Preparation: Let’s talk Gear

You know what they say, fail to prepare; prepare to fail. Well, I’m totally new to solo traveling and I’m also a bit of a perfectionist, so I’ve been sorting out my gear list for almost a year now!

I’m probably packing too much stuff but my first trip is just a week or so around the UK, so that should give me a chance to figure out what I do and don’t need. For the benefit of others attempting something similar, or if you’re just curious, here’s a non-exhaustive, detailed look at some of the more important items on my gear list:

 

First of all, here’s the whole shebang in bullet points, it’s more for my benefit than yours but some of the more idiosyncratic options are described in detail further below – with links and pictures and everything!

      • Motorbike (kinda obvious but you’ve got to start somewhere)
      • Panniers (x2 – Factroy Fitted)
      • Top Box (Hepco & Becker)
      • R&G Crash Bungs
      • Sat-Nav (Garmin Zumo 660)
      • Blue-tooth Headset (Sena SMH-10)
      • Motorbike Jeans (x2 – E-Squad)
      • Protective Jacket (Jofama/Halvarssons)
      • Helmet (Reevu)
      • Hi-Vis, Waterproof Outerwear
      • Touring Boots
      • Merino Wool Base Layer (x2)
      • Wide Brimmed, Waterpoof Hat
      • Normal Clothes
      • Warm Clothes (just in case)
      • PJ’s & Underwear
      • Toothbrush/Toothpaste
      • Baby Wipes
      • Camelbak 3litre backpack
      • Waterproof Roll Bag (Overboard)
      • Bungee Cords
      • Laptop (Lenovo X230T)
      • Power Gorilla
      • Solar Gorilla
      • MP3 Player (Creative Zen X-fi)
      • Mobile Phone (Samsung Galaxy 2)
      • e-Reader (Dell Streak 5)
      • Camping Hammock (DD Travel Hammock)
      • Tarp (DD XL Tarp)
      • Sleeping Bag & Liner (Highlander Pac-Tec)
      • Hiking Poles
      • Camera (Canon 5D MkII)
      • Lenses (17-40mm, 70-200mm)
      • Memory Cards & Batteries & Chargers
      • Cokin Filters & Holder
      • Micrphone
      • Remote Trigger

 

Transport:

  • Aprilia Futura RST 1000R

The Fut, The Ape, the 1000cc Sports Tourer - in blue

I usually ride a sports bike and needed to switch to a more tour oriented bike for this journey. After thorough research, it seemed that the Aprilia Futura (Fut or Ape for short) is the most comfortable stylish and underrated, sports tourer you can buy (well, perhaps I should say I can buy; my budget was only £2,500). I should add that when it comes to motorbikes, I love V-Twins and this is one, so win-win for me!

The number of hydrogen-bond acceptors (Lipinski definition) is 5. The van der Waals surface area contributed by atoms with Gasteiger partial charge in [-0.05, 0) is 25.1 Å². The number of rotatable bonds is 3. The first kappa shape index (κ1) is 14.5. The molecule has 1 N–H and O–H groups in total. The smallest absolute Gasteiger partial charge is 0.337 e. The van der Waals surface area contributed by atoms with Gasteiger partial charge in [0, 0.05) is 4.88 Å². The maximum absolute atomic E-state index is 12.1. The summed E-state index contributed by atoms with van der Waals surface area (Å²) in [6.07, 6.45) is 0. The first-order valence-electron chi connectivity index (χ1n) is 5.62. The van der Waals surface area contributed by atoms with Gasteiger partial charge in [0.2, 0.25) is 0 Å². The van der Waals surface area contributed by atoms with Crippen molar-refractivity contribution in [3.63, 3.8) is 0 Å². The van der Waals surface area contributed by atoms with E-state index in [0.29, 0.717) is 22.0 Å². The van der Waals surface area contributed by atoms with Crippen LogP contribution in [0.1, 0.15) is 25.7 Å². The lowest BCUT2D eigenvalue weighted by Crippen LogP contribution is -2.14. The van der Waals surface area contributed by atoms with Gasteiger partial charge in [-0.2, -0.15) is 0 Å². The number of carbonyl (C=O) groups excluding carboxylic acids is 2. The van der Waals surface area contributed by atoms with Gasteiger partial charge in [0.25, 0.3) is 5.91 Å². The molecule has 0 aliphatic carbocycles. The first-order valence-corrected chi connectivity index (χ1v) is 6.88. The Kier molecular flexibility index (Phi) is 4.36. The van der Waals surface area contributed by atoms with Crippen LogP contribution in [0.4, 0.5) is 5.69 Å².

In truth I’m still learning to get on with it. I may have bought a lemon; I find it dull and unreliable, whereas most everyone else who owns a Futura absolutely adores them and I’m constantly being approached by people complimenting me on my choice of bike and saying that they’ve been trying to get their hands on one for years (sorry folks, they’re quite rare in the UK).

I’ve made my bed now and my Ape is currently in at the mechanics getting electrical gremlins and performance demons exorcised.

You can find all you need to know about the Aprilia Futura RST 1000R at this wonderful website.

 

  • Reevu Motorcycle Helmet

Reevu white flip lid helmet

Get this, the Reevu helmet is the first (and, so far, only) motorcycle helmet with a built in rear view mirror! I don’t know about you but I like to be as aware as possible when riding – and that will be even more important on strange roads with less-than-civilized drivers (at least that’s what I’ve heard about driving outside the mainland).

The periscope like device is unobtrusive, easy to use and adjustable. Another great side-effect is that the fluid dynamics of the viewing cavity in the top of the helmet also help mute helmet noise, so it’s one of the quietest helmets on the market. It’s also super comfortable; these helmets are made by a local company and I’ve been wearing one for years. My only complaints are that they don’t come in Fluro-yellow and the peripheral viewing could be wider – but these are both minor things. It’s a great helmet.

 

  • Garmin Zumo 660 Sat-Nav

Garmin Zumo 660LM